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Chinese investors cause concern

Flood of M&As could threaten Korea’s industrial ecosystem
Apr 09,2018
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In 2006, DST Robot, a company that specializes in manufacturing and service robots, was listed on the Kosdaq. In 2015, the company was bought by China’s Beijing Linksun Technology.

The new management then started expanding its M&As, bringing in other Chinese investors.

However, in the process of taking over the Korean construction company Sambu Construction in September last year, DTS Robot was accused of various illegal activities such as falsifying its accounting books and embezzlement.

According to a confidential contract between DTS Robot and a local private equity fund and co-investor obtained recently by the JoongAng Ilbo, DTS Robot agreed to appoint a financial executive chosen by the private equity fund when it acquired Sambu Construction.

If DTS Robot fails to make the appointment, it would have to return the 20 billion won investment that the private equity fund made.

Despite the fact that the agreement, made in September last year, could have put DTS Robot in debt, the company omitted the contract from its auditing report made public on March 22.

“A debt of 20 billion won ($18.8 million) isn’t a small amount for a company whose total assets are 75 billion won,” said an accounting expert, who requested anonymity due to the sensitivity of the issue.

“If the company has intentionally omitted this agreement, it face a heavy penalty from the financial authorities.”

DTS Robot has denied any knowledge of the agreement.

The number of Chinese investors acquiring or merging with Korean companies has increased in recent years, including the recent acquisition of Kumho Tire by China’s Qingdao Doublestar.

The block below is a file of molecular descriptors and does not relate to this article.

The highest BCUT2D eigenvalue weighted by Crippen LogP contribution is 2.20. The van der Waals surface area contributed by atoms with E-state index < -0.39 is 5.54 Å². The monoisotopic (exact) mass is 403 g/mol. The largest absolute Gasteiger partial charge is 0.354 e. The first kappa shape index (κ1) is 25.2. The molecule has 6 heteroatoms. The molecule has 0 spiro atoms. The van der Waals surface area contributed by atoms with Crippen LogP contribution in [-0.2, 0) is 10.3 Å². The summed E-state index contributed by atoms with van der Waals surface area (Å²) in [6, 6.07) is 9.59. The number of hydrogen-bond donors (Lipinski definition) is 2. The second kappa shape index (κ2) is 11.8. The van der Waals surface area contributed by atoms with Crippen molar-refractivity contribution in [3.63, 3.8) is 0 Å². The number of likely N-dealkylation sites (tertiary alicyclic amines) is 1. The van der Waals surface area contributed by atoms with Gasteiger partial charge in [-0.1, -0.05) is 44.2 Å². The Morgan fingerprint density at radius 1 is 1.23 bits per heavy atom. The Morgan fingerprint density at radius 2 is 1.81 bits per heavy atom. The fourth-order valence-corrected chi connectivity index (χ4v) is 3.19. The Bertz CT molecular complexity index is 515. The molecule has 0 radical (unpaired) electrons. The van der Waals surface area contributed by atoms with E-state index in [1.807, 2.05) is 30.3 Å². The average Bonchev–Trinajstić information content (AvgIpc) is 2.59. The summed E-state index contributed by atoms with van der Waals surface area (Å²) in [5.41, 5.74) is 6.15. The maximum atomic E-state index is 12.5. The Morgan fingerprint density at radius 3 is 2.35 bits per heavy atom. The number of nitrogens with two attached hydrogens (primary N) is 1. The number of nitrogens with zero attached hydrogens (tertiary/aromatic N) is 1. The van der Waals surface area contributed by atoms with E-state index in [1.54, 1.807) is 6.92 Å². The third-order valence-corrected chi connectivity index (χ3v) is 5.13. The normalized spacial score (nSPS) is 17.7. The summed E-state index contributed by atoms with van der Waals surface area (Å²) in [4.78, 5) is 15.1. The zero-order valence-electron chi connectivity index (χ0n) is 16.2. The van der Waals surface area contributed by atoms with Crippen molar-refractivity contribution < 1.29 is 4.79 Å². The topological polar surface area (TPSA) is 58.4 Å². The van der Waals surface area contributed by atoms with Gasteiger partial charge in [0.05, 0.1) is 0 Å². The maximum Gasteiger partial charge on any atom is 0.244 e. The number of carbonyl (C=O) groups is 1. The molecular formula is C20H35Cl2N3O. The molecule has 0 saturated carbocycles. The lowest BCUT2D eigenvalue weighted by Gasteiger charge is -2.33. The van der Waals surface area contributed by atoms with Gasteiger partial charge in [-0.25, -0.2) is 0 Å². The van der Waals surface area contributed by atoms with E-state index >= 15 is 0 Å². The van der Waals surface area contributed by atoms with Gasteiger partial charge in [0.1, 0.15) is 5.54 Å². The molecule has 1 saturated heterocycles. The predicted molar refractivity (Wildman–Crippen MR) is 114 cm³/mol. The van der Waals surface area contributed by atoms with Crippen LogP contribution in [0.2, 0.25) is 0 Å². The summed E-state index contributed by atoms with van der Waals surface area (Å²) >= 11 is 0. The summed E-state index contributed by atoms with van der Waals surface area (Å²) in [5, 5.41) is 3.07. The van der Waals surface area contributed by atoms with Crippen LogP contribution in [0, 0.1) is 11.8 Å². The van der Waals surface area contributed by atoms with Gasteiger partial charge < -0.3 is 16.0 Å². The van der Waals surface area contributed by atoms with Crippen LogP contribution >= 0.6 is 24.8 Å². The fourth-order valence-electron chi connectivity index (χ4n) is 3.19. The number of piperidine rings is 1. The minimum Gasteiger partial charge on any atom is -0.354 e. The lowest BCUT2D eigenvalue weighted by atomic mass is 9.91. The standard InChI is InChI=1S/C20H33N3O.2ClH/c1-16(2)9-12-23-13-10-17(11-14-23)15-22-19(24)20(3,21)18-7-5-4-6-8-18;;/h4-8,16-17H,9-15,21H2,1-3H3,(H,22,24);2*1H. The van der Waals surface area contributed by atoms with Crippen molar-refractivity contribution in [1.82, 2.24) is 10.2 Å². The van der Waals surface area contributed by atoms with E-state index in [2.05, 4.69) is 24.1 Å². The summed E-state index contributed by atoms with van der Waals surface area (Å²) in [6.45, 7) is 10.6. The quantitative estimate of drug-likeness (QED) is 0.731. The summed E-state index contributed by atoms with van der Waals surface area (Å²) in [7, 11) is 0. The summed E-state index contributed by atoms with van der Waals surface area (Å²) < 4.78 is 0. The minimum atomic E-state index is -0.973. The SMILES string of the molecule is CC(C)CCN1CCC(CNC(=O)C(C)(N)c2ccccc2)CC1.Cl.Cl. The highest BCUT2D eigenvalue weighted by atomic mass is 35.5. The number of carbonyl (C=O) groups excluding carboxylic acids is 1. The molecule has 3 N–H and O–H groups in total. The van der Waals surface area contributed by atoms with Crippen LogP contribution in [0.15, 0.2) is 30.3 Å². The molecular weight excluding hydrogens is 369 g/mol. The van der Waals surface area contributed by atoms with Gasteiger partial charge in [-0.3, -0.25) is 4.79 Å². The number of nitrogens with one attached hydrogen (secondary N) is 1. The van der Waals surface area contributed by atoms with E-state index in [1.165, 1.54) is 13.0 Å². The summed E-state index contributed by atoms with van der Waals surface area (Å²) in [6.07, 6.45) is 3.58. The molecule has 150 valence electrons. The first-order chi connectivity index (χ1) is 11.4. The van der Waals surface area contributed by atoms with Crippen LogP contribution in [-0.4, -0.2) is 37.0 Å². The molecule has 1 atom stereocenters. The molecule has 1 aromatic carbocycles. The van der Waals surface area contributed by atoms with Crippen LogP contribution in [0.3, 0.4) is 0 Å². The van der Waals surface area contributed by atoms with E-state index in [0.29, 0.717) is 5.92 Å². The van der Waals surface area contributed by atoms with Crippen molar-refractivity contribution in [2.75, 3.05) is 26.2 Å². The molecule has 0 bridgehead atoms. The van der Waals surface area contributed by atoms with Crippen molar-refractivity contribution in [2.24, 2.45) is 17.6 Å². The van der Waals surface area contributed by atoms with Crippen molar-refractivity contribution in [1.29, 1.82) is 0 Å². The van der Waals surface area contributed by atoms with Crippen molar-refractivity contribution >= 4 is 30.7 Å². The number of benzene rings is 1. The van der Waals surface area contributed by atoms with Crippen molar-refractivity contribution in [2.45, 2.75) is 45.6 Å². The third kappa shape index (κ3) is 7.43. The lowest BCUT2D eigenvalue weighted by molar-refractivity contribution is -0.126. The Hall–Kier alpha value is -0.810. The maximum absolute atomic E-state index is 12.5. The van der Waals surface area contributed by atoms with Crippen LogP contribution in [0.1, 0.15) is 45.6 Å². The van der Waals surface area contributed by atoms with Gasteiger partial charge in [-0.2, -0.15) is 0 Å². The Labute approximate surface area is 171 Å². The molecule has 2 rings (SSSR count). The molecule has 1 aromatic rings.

Between 2003 and 2007 Chinese investors bought 24 Korean companies, amounting to 3.6 trillion won, according to Posco Research Institute. But between 2013 and 2017 that number shot up to 100 companies valued at 4.9 trillion won.

One of the major reasons Chinese investors are aggressively hunting for Korean companies is because of the talented employees, advanced technologies and brand value that Korean companies offer.

Additionally, the public’s perception of Chinese investment has improved compared to the past.

“Instead of stringent Korean venture capitalist investments, there have been many cases where [Korean] start-ups have benefited from Chinese investors,” said a game developer that requested anonymity. “There’s a rumor circulating that when you meet a Chinese investor, you should increase the requested investment by 10 fold.”

Some market experts say Chinese investments have also been an opportunity for Korean companies as they are less impacted by political conflict such as last year’s retaliation by China in protest of the U.S.-led Thaad anti-missile system.

But there are also those that worry about the damage that Chinese investments could cause by disrupting the local industrial ecosystem.

“In the case of the local steel industry there’s a stable price set between wholesalers and retailers,” said Posco Research Institute senior researcher Nam Dae-yub. “But if a Chinese investor buys one of the wholesalers, it would be focused more on the profit rather than maintaining the local industrial ecosystem.”

Companies that are bought by Chinese investors are also facing problems in regard to protecting other investors.

There have also been complaints that some Chinese companies take a far more casual approach to bookkeeping than their Korean counterparts.

In September last year China Ocean Resource, a Chinese fishery company, was ousted from the Korean stock market after it was found to have made false notifications and cooked its books. The company was listed on the Kospi in May 2009.

There have been other cases. Among the 23 Chinese companies listed on the Korean stock market since 2007, eight have been delisted for similar reasons.

“There are various policy measures including the financial authority increasing the frequency of investigations against companies that undergo M&As,” said Sohn Young-chae of the Financial Services Commission. “But it’s not easily to apply a regulation that would target a certain country.”

Hwang Se-woon, a senior researcher at Korea Capital Market Institute, said that if the Chinese government can’t be counted on to pressure Chinese companies to be more transparent in their accounting, oversight from Korean brokerage firms and credit evaluators as well as accounting firms should be strengthened instead.


BY KIM DO-NYUN [lee.hojeong@joongang.co.kr]